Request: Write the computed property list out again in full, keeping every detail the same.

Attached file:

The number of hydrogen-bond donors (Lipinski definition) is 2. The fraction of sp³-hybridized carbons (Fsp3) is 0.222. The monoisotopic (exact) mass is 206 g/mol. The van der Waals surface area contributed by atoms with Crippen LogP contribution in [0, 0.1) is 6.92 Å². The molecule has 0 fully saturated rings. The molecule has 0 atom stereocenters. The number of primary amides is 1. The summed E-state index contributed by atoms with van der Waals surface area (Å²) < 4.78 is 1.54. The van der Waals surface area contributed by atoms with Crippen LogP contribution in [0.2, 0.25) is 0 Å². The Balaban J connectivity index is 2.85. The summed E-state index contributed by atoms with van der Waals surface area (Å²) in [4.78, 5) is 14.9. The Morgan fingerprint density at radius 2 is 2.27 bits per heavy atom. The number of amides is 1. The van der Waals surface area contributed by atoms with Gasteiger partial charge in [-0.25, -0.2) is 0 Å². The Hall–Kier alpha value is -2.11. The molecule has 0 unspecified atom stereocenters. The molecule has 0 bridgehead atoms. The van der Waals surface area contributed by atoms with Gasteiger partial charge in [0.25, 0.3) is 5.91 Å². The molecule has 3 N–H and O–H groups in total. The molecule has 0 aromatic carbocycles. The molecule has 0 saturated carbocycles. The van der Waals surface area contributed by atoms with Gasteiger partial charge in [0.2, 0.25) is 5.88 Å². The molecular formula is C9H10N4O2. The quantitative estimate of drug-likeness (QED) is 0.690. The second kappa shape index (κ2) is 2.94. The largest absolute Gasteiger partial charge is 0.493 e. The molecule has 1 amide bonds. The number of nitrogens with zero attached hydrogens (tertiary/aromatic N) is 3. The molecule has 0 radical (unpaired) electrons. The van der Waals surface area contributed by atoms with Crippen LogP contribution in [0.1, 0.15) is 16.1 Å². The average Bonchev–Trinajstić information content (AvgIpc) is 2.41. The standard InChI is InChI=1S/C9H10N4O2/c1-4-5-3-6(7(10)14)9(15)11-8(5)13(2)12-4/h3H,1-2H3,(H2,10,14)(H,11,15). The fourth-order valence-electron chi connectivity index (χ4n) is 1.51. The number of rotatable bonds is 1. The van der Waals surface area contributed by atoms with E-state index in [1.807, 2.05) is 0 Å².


The number of hydrogen-bond donors (Lipinski definition) is 2. The fraction of sp³-hybridized carbons (Fsp3) is 0.222. The monoisotopic (exact) mass is 206 g/mol. The van der Waals surface area contributed by atoms with Crippen LogP contribution in [0, 0.1) is 6.92 Å². The molecule has 0 fully saturated rings. The molecule has 0 atom stereocenters. The number of primary amides is 1. The summed E-state index contributed by atoms with van der Waals surface area (Å²) < 4.78 is 1.54. The van der Waals surface area contributed by atoms with Crippen LogP contribution in [0.2, 0.25) is 0 Å². The Balaban J connectivity index is 2.85. The summed E-state index contributed by atoms with van der Waals surface area (Å²) in [4.78, 5) is 14.9. The Morgan fingerprint density at radius 2 is 2.27 bits per heavy atom. The number of amides is 1. The van der Waals surface area contributed by atoms with Gasteiger partial charge in [-0.25, -0.2) is 0 Å². The Hall–Kier alpha value is -2.11. The molecule has 0 unspecified atom stereocenters. The molecule has 0 bridgehead atoms. The van der Waals surface area contributed by atoms with Gasteiger partial charge in [0.25, 0.3) is 5.91 Å². The molecule has 3 N–H and O–H groups in total. The molecule has 0 aromatic carbocycles. The molecule has 0 saturated carbocycles. The van der Waals surface area contributed by atoms with Gasteiger partial charge in [0.2, 0.25) is 5.88 Å². The molecular formula is C9H10N4O2. The quantitative estimate of drug-likeness (QED) is 0.690. The second kappa shape index (κ2) is 2.94. The largest absolute Gasteiger partial charge is 0.493 e. The molecule has 1 amide bonds. The number of nitrogens with zero attached hydrogens (tertiary/aromatic N) is 3. The molecule has 0 radical (unpaired) electrons. The van der Waals surface area contributed by atoms with Crippen LogP contribution in [0.1, 0.15) is 16.1 Å². The average Bonchev–Trinajstić information content (AvgIpc) is 2.41. The standard InChI is InChI=1S/C9H10N4O2/c1-4-5-3-6(7(10)14)9(15)11-8(5)13(2)12-4/h3H,1-2H3,(H2,10,14)(H,11,15). The fourth-order valence-electron chi connectivity index (χ4n) is 1.51. The number of rotatable bonds is 1. The van der Waals surface area contributed by atoms with E-state index in [1.807, 2.05) is 0 Å².